Federal Court Rejects DOL’s and DHS’s Efforts to Fast-Track New Rules on Prevailing Wage and H-1B Requirements

07 December 2020 Labor & Employment Law Perspectives Blog
Author(s): Anita M. Sorensen

Last week, a federal district court in California rejected the efforts of the U.S, Department of Labor (DOL) and the U.S. Department of Homeland Security (DHS) to expedite implementation of two new rules that would significantly change employment-based immigration. As we explained in our October 2020 post, DOL published a new rule that changed how the agency would compute the prevailing wage applicable to certain permanent and temporary immigration classifications.  Under the new rule, the prevailing wage is much higher than under the established system.  Citing emergency conditions, DOL made the new rule effective at the time of publication – October 8, 2020.  On the same date, DHS published a new rule that amended key definitions and standards for the H-1B temporary classification.  Among other changes, the DHS rule limited the jobs that would qualify as “specialty occupations” for H-1B employment authorization.  The rule also created higher standards for placing an H-1B employee at third-party worksites, which is frequently done by staffing companies.  The DHS rule was set to become effective on December 7, 2020.  The court set aside both new rules because DOL and DHS did not give the public advance notice and an opportunity to comment.

Federal Rulemaking Procedures – Fast-Tracking Requires Emergency

When a federal agency creates a new rule, it must first publish the rule as “proposed” and allow time for the public to comment.  The agency then must consider the comments before finalizing and implementing the new rule.  This procedure is required unless there is an emergency.  Relying on the economic impact of the pandemic, DOL and DHS declared that there was an emergency justifying expedited implementation of the new rules.  Yet the emergency exception is very narrow.  The court determined that DOL and DHS could not rely on the exception here to avoid the traditional rulemaking procedures. 

What Rules Apply Now

DOL reverts to prior prevailing wage system

Following the court decision, DOL announced that it will revert to the prior system for calculating prevailing wage.  DOL already has reset the prevailing wage percentiles as highlighted below in yellow:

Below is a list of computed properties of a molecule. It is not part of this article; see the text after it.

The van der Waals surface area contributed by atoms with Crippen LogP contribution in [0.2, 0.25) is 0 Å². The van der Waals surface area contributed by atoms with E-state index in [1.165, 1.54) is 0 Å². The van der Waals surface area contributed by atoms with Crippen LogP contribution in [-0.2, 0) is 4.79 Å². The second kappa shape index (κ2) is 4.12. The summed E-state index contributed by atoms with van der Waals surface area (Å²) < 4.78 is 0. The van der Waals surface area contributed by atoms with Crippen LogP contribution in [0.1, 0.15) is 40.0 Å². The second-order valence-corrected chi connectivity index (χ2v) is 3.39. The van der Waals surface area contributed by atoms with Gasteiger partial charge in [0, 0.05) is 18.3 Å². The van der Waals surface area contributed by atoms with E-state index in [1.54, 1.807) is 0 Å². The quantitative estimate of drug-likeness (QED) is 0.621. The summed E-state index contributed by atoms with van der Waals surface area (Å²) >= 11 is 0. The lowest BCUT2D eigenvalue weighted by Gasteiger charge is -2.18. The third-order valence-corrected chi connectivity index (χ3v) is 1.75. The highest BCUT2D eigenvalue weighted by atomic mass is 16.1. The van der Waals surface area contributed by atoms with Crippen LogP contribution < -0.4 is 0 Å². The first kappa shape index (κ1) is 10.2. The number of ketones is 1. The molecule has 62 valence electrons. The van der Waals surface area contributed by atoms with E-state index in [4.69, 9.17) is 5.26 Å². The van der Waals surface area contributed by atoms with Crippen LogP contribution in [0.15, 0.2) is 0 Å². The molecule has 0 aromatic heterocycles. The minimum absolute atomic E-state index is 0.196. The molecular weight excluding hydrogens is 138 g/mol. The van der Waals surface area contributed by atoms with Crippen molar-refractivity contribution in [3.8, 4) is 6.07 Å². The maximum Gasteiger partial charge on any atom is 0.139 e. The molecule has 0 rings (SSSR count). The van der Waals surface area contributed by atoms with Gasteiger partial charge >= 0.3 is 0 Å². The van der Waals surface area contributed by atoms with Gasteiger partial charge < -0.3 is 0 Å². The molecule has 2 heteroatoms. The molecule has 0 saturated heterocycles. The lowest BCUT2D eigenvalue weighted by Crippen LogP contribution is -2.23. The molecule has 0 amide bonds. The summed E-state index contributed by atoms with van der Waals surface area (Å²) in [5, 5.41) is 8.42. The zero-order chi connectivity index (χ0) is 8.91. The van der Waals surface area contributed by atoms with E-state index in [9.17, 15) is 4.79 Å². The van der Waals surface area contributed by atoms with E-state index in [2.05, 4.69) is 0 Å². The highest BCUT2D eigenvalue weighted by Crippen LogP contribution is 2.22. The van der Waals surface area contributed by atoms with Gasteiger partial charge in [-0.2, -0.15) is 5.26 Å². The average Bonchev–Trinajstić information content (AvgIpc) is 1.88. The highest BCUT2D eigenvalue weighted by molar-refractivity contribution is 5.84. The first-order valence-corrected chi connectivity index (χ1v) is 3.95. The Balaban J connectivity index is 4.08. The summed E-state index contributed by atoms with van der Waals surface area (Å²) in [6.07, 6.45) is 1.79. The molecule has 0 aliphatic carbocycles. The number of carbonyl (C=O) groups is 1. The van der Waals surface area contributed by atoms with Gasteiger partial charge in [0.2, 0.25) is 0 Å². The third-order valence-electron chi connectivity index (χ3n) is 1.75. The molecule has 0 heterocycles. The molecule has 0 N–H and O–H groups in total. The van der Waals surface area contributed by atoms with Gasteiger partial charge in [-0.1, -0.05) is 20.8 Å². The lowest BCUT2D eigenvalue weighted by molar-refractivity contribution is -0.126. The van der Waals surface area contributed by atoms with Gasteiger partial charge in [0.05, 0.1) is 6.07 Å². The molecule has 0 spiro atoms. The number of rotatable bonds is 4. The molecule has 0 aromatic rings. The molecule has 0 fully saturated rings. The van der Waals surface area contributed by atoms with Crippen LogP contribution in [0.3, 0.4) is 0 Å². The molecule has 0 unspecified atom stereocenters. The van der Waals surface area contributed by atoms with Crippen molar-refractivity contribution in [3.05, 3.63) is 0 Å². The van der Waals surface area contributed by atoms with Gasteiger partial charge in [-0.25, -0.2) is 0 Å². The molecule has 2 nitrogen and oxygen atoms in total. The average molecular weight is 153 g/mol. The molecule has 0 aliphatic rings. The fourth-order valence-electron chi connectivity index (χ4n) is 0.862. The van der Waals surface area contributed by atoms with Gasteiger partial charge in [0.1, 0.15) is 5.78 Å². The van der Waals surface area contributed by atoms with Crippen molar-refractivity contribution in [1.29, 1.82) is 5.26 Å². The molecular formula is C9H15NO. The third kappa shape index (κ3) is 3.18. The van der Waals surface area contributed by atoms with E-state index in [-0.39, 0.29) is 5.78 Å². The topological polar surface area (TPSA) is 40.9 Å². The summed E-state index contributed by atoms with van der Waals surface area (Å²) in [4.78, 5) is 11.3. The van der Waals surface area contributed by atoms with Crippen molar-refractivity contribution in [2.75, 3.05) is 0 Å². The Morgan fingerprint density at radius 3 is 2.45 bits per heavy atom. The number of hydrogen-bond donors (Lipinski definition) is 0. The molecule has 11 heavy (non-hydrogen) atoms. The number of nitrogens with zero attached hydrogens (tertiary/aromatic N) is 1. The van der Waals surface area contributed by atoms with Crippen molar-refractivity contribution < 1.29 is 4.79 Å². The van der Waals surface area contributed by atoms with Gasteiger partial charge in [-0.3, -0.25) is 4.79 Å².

DOL Prevailing Wage Level Percentile in DOL Wage Survey under established system that is again in force  Percentile in DOL Wage Survey under now-defunct new rule 
 Level I (entry)  17th percentile  45th percentile
 Level II (experienced)  34th percentile  62nd percentile
 Level III (qualified)  50th percentile  78th percentile
 Level IV (fully competent)  67th percentile  95th percentile

Beginning on December 9, 2020, DOL will accept Labor Condition Applications for H-1B cases using the reestablished prevailing wage system. 

As of December 15, 2020, DOL will begin issuing prevailing wage determinations using the reestablished system.  The DOL also will allow employers to ask for reconsideration of the high prevailing wage determinations issued during the short period that the new rule was in effect.  Under usual procedures, an employer must ask for reconsideration within 30 days after the DOL issues a prevailing wage determination.  DOL has temporarily extended this time period.  Employers have until January 4, 2021, to request reconsideration of determinations issued under the now-defunct new rule.

DHS confirms new rule will not become effective; existing rules and standards apply

On December 4, 2020, DHS announced that it will not implement the new H-1B rule.  Instead, DHS will continue to apply the existing rules and standards for H-1B cases.  This is good news for employers seeking H-1B authorization and particularly so for staffing companies.  Very few staffing companies could have met the higher standards set out in the new DHS rule.

The Future

Neither DOL nor DHS have stated whether they will appeal the court decision.  The agencies also have not stated whether they will initiate the longer, traditional rulemaking procedures to seek the significant changes in the prevailing wage system and H-1B requirements.

We will provide an update if there are further developments.

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